I was recently on vacation with my wife. Together we sat under the stars, a small fire pit going in front of us and a glass of Amarone in hand. It was a wonderful moment in time that two working parents seldom get to enjoy. I spoke in utter contentment, “The stars are so beautiful.” My wife looked at me, and I looked at her, and she said, “I love… Amarone.”
So maybe it wasn’t as romantic as I may have expected, yet I nodded in perfect agreement. The fact is, with all of my talk of Barolo, Sangiovese, Aliganico and the amazing white wines of Friuli, I really do love Amarone.
Amarone is a wine that is made by the hand of man through processes such as Recieto (Appassimento), where the harvested grapes are left to dry for months before being pressed.
This raises sugar (hence alcohol) levels and gives the wine a haunting level of depth, complexity and the ability to age. There is also Ripasso, which is a process where the newly fermented juice (usually Valpolicella) is passed back over the lees of an Amarone fermentation, which adds depth and complexity to an otherwise fresh and easy drinking wine. Be warned, however, that in the hands of some producers, these techniques are used to cover up an otherwise inferior wine. But in the hands of quality producers, they can create works of art. The Veneto is the perfect wine for a lover of big, bold Italian taste, especially when you are in the mood for decadence instead of austerity.
When speaking of Amarone however, these can sometimes be hard wines to understand. Some Amarone are big, rich and with a level of residual sugar that comes through in the finished product. Others are fermented to be completely dry and show a bitter quality marked by high alcohol. This can make it difficult to know what you're going to get when you purchase a bottle. And then there is the most common issue with Amarone, what foods to pair with it.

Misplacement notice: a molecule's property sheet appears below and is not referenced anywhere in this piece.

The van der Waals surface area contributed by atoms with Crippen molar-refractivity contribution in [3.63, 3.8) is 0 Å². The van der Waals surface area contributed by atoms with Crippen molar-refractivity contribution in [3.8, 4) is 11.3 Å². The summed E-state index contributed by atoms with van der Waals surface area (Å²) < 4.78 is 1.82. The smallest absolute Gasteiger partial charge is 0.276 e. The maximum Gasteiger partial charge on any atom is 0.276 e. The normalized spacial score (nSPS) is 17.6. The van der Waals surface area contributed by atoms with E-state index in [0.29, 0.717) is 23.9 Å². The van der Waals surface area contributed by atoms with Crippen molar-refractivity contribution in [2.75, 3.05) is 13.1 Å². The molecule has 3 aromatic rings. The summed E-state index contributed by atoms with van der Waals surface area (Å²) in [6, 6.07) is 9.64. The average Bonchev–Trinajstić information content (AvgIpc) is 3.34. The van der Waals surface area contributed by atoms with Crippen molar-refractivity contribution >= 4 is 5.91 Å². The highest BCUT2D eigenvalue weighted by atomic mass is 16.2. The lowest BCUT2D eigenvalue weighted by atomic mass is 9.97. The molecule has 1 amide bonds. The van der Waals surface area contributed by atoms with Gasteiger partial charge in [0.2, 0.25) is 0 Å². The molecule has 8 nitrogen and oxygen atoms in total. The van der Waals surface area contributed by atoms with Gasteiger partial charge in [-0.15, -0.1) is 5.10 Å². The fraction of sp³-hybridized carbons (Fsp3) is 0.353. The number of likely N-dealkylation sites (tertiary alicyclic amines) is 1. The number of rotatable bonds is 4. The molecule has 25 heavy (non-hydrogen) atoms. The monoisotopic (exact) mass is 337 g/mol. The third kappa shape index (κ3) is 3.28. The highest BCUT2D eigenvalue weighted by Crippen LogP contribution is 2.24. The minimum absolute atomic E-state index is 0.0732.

So what's a wine drinker/collector to do? First, it is important to understand which style you prefer and, once you know, to stick with like-minded producers. As for pairing, most people will offer pungent cheeses (such as blue cheese) or desserts with intense flavors but moderate sweetness. In many cases, Amarone ends up being a wine that is enjoyed on its own, simply because it can be so difficult to fit into a meal.
So imagine my interest when I heard about a tasting hosted by Masi Agricola called “The Risotto Rendezvous.” In this tasting, Masi placed a number of their Amarone against multiple risotto preparations to showcase just how well these wines could pair with this common Northern Italian preparation. At first I was surprised, I simply never thought to pair these two things from Italy that I love. But the more I thought about it, the more I realized that I wanted to attend the event.
Not only was I blown away by how well the Masi Amarone paired with the risotto, I was even more amazed by how balanced the Masi Amarone was on its own. I’ve had Masi Amarone before. In fact, the 2001 Masi Vaio Armaron Serego Alighieri Riserva was one of the wines that made me fall in love with Italian wine. Yet, as I think about the two styles that I outlined above, I come to realize that Masi somehow manages to walk a fine line between both, and the results are stunning. Raffaele Boscaini, son of the Sandro Boscaini and the president of Masi Agricola, led the tasting. Listening to Raffaele talk about these wines gave great insight into why there is such quality in the glass: passion. Raffaele shares a passion for these wines and the entire process of production, from grape growing through bottling. To see such a large company, by Italian fine wine standards, be so in touch with the product is refreshing, and it shows in the wine itself.